The Gemara asks: What is the halakha if a tall item is blocking the entrance? The Gemara suggests: Come and hear a proof that a tall item does not render an entrance as closed, as it is taught in a baraita: Rabbi Yosei, son of Rabbi Yehuda, says: There were two wickets, i.e., openings, in the Chamber of Knives, and their height was eight cubits. The function of these openings was in order to render fit the entire Temple courtyard for the eating of offerings of the most sacred order, and to render fit all of the Temple courtyard for the slaughter of offerings of lesser sanctity. Due to the openings, the western area of the courtyard was considered to be “before the Tent of Meeting.”

The Gemara explains the inference: What, is the reference to eight cubits not referring to the fact that in front of the wickets there was an obstruction eight cubits high? Nevertheless, the area outside of it is considered open to the Chamber of Knives. The Gemara answers: No, their height was eight cubits, i.e., the wickets themselves were eight cubits high.

The Gemara raises an objection to this explanation from a mishna (Middot 35a), which teaches: All the gates that were there, in the Temple, were twenty cubits high and ten cubits wide. If so, how could these wickets be only eight cubits high? The Gemara answers: The wickets are different, and they are not considered gates.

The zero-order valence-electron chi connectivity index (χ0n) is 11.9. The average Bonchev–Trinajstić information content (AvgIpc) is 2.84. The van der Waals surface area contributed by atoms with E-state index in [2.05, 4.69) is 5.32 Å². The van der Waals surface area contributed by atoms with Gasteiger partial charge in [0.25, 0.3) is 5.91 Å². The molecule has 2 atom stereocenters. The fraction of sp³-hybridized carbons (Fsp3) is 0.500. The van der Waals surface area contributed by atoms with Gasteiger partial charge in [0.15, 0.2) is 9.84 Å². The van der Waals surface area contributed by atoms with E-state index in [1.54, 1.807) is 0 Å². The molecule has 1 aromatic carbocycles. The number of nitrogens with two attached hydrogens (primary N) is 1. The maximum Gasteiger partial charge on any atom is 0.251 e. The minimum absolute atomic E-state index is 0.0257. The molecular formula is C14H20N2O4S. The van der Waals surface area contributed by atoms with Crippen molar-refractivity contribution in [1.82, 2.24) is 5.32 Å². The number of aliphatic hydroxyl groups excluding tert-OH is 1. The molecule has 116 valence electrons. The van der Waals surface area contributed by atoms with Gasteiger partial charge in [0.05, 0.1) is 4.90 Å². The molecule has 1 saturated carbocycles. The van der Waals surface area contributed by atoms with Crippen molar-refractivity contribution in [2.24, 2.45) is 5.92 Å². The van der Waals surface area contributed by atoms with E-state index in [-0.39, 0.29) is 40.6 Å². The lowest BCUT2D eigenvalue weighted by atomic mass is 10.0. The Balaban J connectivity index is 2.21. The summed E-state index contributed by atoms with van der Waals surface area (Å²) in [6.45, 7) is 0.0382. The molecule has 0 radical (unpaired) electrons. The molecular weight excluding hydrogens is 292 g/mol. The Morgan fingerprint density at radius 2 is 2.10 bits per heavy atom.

The Gemara questions the ruling of the baraita. How did the wickets render fit the entire Temple courtyard? But there are the sides, i.e., to the north and south of the Chamber of Knives, and the wickets faced only to the west. The Gemara answers that they inserted the wickets in the corner of the Chamber, so that one opened to the northwest, and one to the northeast.

The Gemara asks: What is the halakha with regard to the area behind the Hall of the Ark Cover, i.e., behind the Sanctuary, from where one could not see the entrance of the Temple courtyard or the two wickets? The Gemara answers: Come and hear, as Rami bar Rav Yehuda says that Rav says: There was a small niche behind the Hall of the Ark Cover, which was eight cubits high. The function of this niche was in order to render fit the entire Temple courtyard for the eating of offerings of the most sacred order, and to render fit all of the Temple courtyard for the slaughter of offerings of lesser sanctity. And this is as it is written: “For the precinct westward, four at the causeway, and two at the precinct” (I Chronicles 26:18). What is the meaning of the term: “For the precinct [laparbar]”? Rabba bar Rav Sheila said: It is like one who says: Facing outward [kelappei bar].

§ Rav Yehuda says that Shmuel says: One is liable for entering the Temple courtyard in a state of ritual impurity only with regard to

Talmud - Bavli - The William Davidson digital edition of the Koren No=C3=A9 Talmud
with commentary by Rabbi Adin Steinsaltz Even-Israel (CC-BY-NC 4.0)
אדם סלומון